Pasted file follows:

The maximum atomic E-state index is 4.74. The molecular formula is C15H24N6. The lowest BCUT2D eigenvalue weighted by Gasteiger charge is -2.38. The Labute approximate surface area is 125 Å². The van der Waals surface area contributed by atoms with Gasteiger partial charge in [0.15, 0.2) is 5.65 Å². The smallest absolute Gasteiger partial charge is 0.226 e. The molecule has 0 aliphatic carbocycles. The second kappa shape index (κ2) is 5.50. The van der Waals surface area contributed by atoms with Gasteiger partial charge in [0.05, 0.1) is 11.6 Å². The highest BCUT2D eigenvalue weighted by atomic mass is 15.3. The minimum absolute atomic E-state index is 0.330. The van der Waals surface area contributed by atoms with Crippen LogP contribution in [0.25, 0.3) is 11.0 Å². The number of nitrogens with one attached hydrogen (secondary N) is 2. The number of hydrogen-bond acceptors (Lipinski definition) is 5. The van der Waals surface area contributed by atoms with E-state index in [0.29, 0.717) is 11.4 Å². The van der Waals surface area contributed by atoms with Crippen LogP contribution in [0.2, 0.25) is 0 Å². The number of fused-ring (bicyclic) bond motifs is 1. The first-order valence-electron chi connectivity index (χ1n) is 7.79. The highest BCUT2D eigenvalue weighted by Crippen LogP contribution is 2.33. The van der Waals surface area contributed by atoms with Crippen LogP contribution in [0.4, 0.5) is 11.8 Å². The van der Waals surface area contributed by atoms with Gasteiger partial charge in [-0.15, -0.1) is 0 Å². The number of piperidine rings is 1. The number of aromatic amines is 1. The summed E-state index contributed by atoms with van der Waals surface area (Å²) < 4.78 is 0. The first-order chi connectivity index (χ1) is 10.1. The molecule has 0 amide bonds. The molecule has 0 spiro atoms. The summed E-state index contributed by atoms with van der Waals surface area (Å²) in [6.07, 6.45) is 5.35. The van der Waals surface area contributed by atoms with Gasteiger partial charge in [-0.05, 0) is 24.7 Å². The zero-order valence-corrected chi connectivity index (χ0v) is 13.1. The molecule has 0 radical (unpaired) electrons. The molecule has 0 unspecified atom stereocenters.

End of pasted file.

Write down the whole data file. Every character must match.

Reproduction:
The maximum atomic E-state index is 4.74. The molecular formula is C15H24N6. The lowest BCUT2D eigenvalue weighted by Gasteiger charge is -2.38. The Labute approximate surface area is 125 Å². The van der Waals surface area contributed by atoms with Gasteiger partial charge in [0.15, 0.2) is 5.65 Å². The smallest absolute Gasteiger partial charge is 0.226 e. The molecule has 0 aliphatic carbocycles. The second kappa shape index (κ2) is 5.50. The van der Waals surface area contributed by atoms with Gasteiger partial charge in [0.05, 0.1) is 11.6 Å². The highest BCUT2D eigenvalue weighted by atomic mass is 15.3. The minimum absolute atomic E-state index is 0.330. The van der Waals surface area contributed by atoms with Crippen LogP contribution in [0.25, 0.3) is 11.0 Å². The number of nitrogens with one attached hydrogen (secondary N) is 2. The number of hydrogen-bond acceptors (Lipinski definition) is 5. The van der Waals surface area contributed by atoms with E-state index in [0.29, 0.717) is 11.4 Å². The van der Waals surface area contributed by atoms with Crippen LogP contribution in [0.2, 0.25) is 0 Å². The number of fused-ring (bicyclic) bond motifs is 1. The first-order valence-electron chi connectivity index (χ1n) is 7.79. The highest BCUT2D eigenvalue weighted by Crippen LogP contribution is 2.33. The van der Waals surface area contributed by atoms with Crippen LogP contribution in [0.4, 0.5) is 11.8 Å². The van der Waals surface area contributed by atoms with Gasteiger partial charge in [-0.15, -0.1) is 0 Å². The number of piperidine rings is 1. The number of aromatic amines is 1. The summed E-state index contributed by atoms with van der Waals surface area (Å²) < 4.78 is 0. The first-order chi connectivity index (χ1) is 10.1. The molecule has 0 amide bonds. The molecule has 0 spiro atoms. The summed E-state index contributed by atoms with van der Waals surface area (Å²) in [6.07, 6.45) is 5.35. The van der Waals surface area contributed by atoms with Gasteiger partial charge in [-0.05, 0) is 24.7 Å². The zero-order valence-corrected chi connectivity index (χ0v) is 13.1. The molecule has 0 radical (unpaired) electrons. The molecule has 0 unspecified atom stereocenters.